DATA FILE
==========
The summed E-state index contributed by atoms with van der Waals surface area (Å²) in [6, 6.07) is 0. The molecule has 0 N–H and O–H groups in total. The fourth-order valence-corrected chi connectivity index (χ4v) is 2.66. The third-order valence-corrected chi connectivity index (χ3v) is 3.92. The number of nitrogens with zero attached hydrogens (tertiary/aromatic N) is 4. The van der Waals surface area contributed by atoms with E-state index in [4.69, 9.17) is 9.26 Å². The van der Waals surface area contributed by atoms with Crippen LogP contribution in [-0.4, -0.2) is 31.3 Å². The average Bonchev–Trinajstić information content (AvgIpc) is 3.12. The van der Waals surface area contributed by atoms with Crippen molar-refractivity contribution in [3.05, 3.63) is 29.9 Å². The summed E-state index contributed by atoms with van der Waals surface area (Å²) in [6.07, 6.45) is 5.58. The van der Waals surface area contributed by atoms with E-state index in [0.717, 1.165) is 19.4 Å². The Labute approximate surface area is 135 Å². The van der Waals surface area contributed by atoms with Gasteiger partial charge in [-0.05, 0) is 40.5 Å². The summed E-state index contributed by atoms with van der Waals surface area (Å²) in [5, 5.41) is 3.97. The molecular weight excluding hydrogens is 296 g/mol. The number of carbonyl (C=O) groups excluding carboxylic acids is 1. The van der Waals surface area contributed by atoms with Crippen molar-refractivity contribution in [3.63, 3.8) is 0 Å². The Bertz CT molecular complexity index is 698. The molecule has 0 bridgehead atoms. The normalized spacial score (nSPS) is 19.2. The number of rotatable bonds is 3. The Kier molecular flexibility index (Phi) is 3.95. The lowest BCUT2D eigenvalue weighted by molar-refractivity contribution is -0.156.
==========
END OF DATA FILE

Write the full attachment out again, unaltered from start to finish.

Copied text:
The summed E-state index contributed by atoms with van der Waals surface area (Å²) in [6, 6.07) is 0. The molecule has 0 N–H and O–H groups in total. The fourth-order valence-corrected chi connectivity index (χ4v) is 2.66. The third-order valence-corrected chi connectivity index (χ3v) is 3.92. The number of nitrogens with zero attached hydrogens (tertiary/aromatic N) is 4. The van der Waals surface area contributed by atoms with E-state index in [4.69, 9.17) is 9.26 Å². The van der Waals surface area contributed by atoms with Crippen LogP contribution in [-0.4, -0.2) is 31.3 Å². The average Bonchev–Trinajstić information content (AvgIpc) is 3.12. The van der Waals surface area contributed by atoms with Crippen molar-refractivity contribution in [3.05, 3.63) is 29.9 Å². The summed E-state index contributed by atoms with van der Waals surface area (Å²) in [6.07, 6.45) is 5.58. The van der Waals surface area contributed by atoms with E-state index in [0.717, 1.165) is 19.4 Å². The Labute approximate surface area is 135 Å². The van der Waals surface area contributed by atoms with Gasteiger partial charge in [-0.05, 0) is 40.5 Å². The summed E-state index contributed by atoms with van der Waals surface area (Å²) in [5, 5.41) is 3.97. The molecular weight excluding hydrogens is 296 g/mol. The number of carbonyl (C=O) groups excluding carboxylic acids is 1. The van der Waals surface area contributed by atoms with Crippen molar-refractivity contribution in [3.63, 3.8) is 0 Å². The Bertz CT molecular complexity index is 698. The molecule has 0 bridgehead atoms. The normalized spacial score (nSPS) is 19.2. The number of rotatable bonds is 3. The Kier molecular flexibility index (Phi) is 3.95. The lowest BCUT2D eigenvalue weighted by molar-refractivity contribution is -0.156.